3. Norman: I’ve spent a lot of time trying to establish shops and services within walking distance of me. I’ve recently moved to Sapperton and am enjoying finding new shops close to my house. I don’t ever find the need to spend all day in a car: I walk / transit / drive to uptown and can generally accomplish everything I need by walking a few hundred feet. Rather than blame the city or the regional district, why not proactively reconsider your habits? Find a bank beside your preferred grocery store, choose not to purchase the overly packaged paintbrushes. Personally, I believe one should take ownership over one’s habits and impacts rather than waiting for regulations and bylaws and legislature to tell them how to live. Kudos to Sheila – I am looking forward to reading more.

    1. Hi Jen, I saw your place on your blog, cute house.
      I agree with you, and I did not blame the city for the problem, well, other then the ever present parking meters ! And the B&D paintbrushes, well if you walked up to the isle, and saw them hanging on the rack you wouldn't know the waste it took to get them up there, so how is the consumer to know the real cost of the goods on the shelf. As Kathleen stated you have all these MIC products that come half way around the world, and there still in the local shops and even 7-11. And I think Travis also makes a good point about a hardware store, for the time it would take to get over to Griff, and what if they didn't have it. I can't blame city planners on this one ! It's the business that chose to setup shop. Kinda like that bridal district, they made it a destination location. The walmart in queensbridge is sorta like a outside mall, but the walk across the parking lot to the home outfitters feels like the quarter mile. Thats the only place I can really think off offhand that has such tremendous parking in new westminster but you have to venture across the bridge ! Atleast it's flat walk !

      N.W.

  4. As a somewhat new resident in New Westminster, one year and counting, I agree that shopping locally can be a challenge. I live in Sapperton and until this month we were not able to buy any fresh fruit or vegetables locally except from 7-11! The recent opening of a deli/grocery store in Sapperton has been a welcome addition.

    Our family is very locally minded. We don't own a car and work from home. We have found most things we want and need are accessible in New Westminster, but because of the ease of transportation it is just as easy to go to another city to shop, eat or for entertainment.

    I recently read the book "Locavore" it's enlightening to really think about how globally we do shop and live.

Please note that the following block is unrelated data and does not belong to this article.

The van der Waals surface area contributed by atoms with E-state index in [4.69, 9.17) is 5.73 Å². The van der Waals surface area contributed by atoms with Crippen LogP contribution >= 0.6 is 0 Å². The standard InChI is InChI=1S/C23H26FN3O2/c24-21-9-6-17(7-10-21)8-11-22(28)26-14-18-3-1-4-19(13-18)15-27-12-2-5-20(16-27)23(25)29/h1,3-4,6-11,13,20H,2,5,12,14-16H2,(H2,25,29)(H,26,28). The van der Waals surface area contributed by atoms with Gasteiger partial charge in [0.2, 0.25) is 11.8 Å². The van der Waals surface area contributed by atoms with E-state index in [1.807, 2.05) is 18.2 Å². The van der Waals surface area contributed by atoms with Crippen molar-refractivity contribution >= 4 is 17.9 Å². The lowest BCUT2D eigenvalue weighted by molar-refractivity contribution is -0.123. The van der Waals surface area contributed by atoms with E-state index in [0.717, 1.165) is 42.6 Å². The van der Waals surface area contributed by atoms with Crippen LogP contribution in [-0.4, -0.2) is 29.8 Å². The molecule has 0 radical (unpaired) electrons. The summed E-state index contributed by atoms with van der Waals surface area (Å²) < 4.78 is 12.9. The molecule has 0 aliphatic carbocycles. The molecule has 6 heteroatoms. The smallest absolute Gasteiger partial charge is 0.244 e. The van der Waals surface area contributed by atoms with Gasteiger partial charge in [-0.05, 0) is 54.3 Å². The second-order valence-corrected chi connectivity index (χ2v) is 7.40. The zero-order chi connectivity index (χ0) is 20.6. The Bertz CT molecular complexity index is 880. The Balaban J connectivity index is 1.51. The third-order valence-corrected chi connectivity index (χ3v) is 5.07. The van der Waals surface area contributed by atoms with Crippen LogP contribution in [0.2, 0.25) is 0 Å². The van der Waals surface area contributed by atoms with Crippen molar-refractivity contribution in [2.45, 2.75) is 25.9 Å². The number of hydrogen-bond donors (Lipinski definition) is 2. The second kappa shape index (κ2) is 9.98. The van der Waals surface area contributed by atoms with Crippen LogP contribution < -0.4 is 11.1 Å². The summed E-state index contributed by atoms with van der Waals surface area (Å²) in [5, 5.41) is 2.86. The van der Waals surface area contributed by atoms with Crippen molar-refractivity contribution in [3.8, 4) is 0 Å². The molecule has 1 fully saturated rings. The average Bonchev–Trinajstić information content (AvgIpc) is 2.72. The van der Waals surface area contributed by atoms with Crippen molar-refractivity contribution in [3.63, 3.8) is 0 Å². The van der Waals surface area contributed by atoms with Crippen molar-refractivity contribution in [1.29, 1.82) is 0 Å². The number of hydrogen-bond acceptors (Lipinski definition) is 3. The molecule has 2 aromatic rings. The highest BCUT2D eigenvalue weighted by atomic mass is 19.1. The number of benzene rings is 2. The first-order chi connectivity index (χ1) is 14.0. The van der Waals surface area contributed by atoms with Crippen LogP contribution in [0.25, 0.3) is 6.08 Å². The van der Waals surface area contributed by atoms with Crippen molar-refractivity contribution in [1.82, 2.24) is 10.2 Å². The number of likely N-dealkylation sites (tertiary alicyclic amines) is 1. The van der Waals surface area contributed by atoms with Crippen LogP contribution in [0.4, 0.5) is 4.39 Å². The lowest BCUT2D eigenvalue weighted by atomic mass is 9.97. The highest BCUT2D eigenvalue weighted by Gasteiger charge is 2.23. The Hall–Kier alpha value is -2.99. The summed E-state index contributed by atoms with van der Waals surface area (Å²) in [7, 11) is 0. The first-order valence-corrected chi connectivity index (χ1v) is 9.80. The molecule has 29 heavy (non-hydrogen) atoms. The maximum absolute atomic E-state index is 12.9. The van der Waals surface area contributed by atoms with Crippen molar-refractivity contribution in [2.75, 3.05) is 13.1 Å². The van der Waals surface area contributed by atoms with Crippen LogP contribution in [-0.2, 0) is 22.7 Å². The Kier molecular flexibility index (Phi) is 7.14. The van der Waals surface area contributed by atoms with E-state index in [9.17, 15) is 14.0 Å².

With a project like this it will be interesting to see just how local someone can get. Things like the 100 mile diet shows many of the difficulties that one may not of thought of, no coffee, no cooking oil?

    Another book I think of is "A year without Made In China" Is there anything wrong with this idea? Why not support Canadian manufacturing? Why deny someone half a world away a right to produce a product I want to buy? If I buy the product at the corner store, but it is MIC is it still local?

    It is possible to shop and live locally, but just how local, and what someone is wiling to live "without" is the real challenge.

  5. Great topic and good for you, Sheila, for making the effort and commitment to do this. I think re-examining how we behave as consumers is crucial to our future as a civilization. Cheap, easy, and convenient for the individual can and does result in huge costs to our environment, so choosing to buy locally is an investment in the quality of life we will experience in the near future.

    My shopping is mostly done locally, although I am often frustrated by New West's lack of a hardware store. I mean, can we really call ourselves a community without a hardware store? It's not such a hardship to ride my bike across the Patullo to Home Depot or down Marine to Canadian Tire, but when I'm out getting groceries it would sure be nice to stop in at the local hardware store and talk nuts and bolts with someone knowledgeable about such things.

    Anyway I had to voice that to someone other that my wife because she's heard it more than enough!

  6. Thanks, Brigette, I checked out their website and it looks interesting, although I wonder if they would be stocked with the type of small apartment projects I generally need supplies for? I can get by with dollar stores and Army and Navy, but M6 bolts and mylar nuts might be the type of thing that is too specific for a dollar store and too small for Griff? Anyway I'll definitely check them out next time I ride across the Queensborough and thanks again for the tip!

  7. Travis, since I have *no idea* what M6 bolts and mylar nuts are, I'll leave that investigation totally up to you! 😀

    You're welcome for the tip – hope they have whatever you're looking for. 🙂

  8. PS – Although I'm not fond of the big box stores, we will also soon have (for better or worse) a Lowe's here in Queensborough too.